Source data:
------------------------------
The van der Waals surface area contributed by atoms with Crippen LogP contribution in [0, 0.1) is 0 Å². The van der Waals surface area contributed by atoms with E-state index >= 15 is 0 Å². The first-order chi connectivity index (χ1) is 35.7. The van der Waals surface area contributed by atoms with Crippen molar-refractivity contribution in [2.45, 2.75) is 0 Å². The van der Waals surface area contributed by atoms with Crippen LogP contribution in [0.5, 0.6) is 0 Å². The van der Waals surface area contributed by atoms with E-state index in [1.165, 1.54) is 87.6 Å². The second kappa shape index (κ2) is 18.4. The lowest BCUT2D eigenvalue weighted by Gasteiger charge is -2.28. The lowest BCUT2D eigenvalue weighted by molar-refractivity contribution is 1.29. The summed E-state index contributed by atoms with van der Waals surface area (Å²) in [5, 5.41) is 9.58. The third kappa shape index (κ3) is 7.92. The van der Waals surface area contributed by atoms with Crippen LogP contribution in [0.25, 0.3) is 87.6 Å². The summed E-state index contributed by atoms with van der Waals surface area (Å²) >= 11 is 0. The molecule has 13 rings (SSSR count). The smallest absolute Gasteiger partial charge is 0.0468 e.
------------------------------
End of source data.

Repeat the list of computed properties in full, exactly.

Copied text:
The van der Waals surface area contributed by atoms with Crippen LogP contribution in [0, 0.1) is 0 Å². The van der Waals surface area contributed by atoms with E-state index >= 15 is 0 Å². The first-order chi connectivity index (χ1) is 35.7. The van der Waals surface area contributed by atoms with Crippen molar-refractivity contribution in [2.45, 2.75) is 0 Å². The van der Waals surface area contributed by atoms with Crippen LogP contribution in [0.5, 0.6) is 0 Å². The van der Waals surface area contributed by atoms with E-state index in [1.165, 1.54) is 87.6 Å². The second kappa shape index (κ2) is 18.4. The lowest BCUT2D eigenvalue weighted by Gasteiger charge is -2.28. The lowest BCUT2D eigenvalue weighted by molar-refractivity contribution is 1.29. The summed E-state index contributed by atoms with van der Waals surface area (Å²) in [5, 5.41) is 9.58. The third kappa shape index (κ3) is 7.92. The van der Waals surface area contributed by atoms with Crippen LogP contribution in [0.25, 0.3) is 87.6 Å². The summed E-state index contributed by atoms with van der Waals surface area (Å²) >= 11 is 0. The molecule has 13 rings (SSSR count). The smallest absolute Gasteiger partial charge is 0.0468 e.